Humble royalty, royal humility

Unwed teenage mother. Manual laboring father. Homeless shelter.

God. Angels. Gifts.

Humility and royalty. A dichotomy in a Bethlehem barn, slave quarters in the kingly City of David. A foreshadowing of the true nature of the long-awaited messiah.

God with the limitations of flesh. Man without the limitations of sin. A concoction of scandal and miracle that only the omnipotent could blend up.

On earth, kings aren’t meant for feed troughs. Saviors aren’t born in squalor. They may give lip service to the plights of common men, but their place is back at the castle. Their idea of humility is throwing a bone to a pauper from an armored car. They don’t get too close.

This king could not have gotten any closer.

Was anyone among us born more lowly? Is anything about his arrival out of reach? The maker of the highest heights came to earth as the lowest common denominator. He laid down his life from the very beginning. Therein lies his saving power.

He didn’t need the things of this world: the wealth, the knowledge, the connections, the opportunities. He knew there was no life in things apart from God. As such, he was free to be born with sheep and friends with shepherds.

He held not onto his royalty and instead humbled himself in a royal way. As a result, every created thing will one day bow itself before his humble throne.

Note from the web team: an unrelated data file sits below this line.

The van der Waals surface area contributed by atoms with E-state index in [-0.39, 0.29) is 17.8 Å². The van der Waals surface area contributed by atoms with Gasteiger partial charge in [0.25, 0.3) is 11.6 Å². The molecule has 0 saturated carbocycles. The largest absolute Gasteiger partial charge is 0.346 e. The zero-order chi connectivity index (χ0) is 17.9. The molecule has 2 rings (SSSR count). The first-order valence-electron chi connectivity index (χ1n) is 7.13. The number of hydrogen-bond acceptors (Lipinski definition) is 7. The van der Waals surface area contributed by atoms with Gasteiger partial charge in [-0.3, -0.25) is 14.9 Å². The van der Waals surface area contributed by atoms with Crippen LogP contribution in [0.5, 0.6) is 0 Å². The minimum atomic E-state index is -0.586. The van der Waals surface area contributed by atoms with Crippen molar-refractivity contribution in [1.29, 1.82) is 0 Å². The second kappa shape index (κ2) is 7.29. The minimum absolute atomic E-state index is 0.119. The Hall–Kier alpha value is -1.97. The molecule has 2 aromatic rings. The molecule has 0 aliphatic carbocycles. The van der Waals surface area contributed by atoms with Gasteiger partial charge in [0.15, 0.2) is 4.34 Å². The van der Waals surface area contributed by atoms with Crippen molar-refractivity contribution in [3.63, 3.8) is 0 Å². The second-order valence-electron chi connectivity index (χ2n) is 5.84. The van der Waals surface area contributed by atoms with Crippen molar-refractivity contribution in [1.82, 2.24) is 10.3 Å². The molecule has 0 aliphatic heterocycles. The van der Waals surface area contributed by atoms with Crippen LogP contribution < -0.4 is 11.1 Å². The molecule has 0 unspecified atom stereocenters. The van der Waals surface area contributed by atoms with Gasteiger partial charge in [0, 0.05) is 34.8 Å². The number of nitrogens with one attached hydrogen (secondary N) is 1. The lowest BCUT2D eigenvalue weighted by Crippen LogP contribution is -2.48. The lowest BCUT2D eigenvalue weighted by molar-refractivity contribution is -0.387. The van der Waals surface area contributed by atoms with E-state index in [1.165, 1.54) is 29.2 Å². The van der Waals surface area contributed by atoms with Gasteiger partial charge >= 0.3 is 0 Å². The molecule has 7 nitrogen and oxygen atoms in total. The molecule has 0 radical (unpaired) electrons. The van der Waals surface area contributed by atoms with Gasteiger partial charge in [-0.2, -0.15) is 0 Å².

As prophesied, Christ arrived in the City of David, but only because his father’s donkey didn’t give out before they got there. His actual hometown, Nazareth, was not exactly a zenith of sophistication and culture. “What good can come from there?” asked one early commenter.

This honest observer may have also asked in subsequent years,

“What good can come from hanging out with prostitutes, IRS agents and wage earners?”

“What good can come from always being on the road and never settling down?”

“What good can come from insulting established leaders?”

“What good can come from an execution on a cross?”

No good, actually, unless you’re stuck in horrible habits, rough relationships, hopeless heartache or lasting longing. No good unless your life never stays nicely and predictably in organized boxes.

Then, it may be helpful to believe that God can bring good from the worst of places. That he can begin under the radar wrapped in humility and finish above the sky shrouded in glory. That he can resurrect a life from the depths of hell.

And that he can raise to his right hand a baby who started in a smelly stable.

Kevin W. Thompson is Vice President of Texas Heritage Bank in Leon Springs and a weekly columnist in The Boerne Star. He can be reached at kevin@kwt.info.


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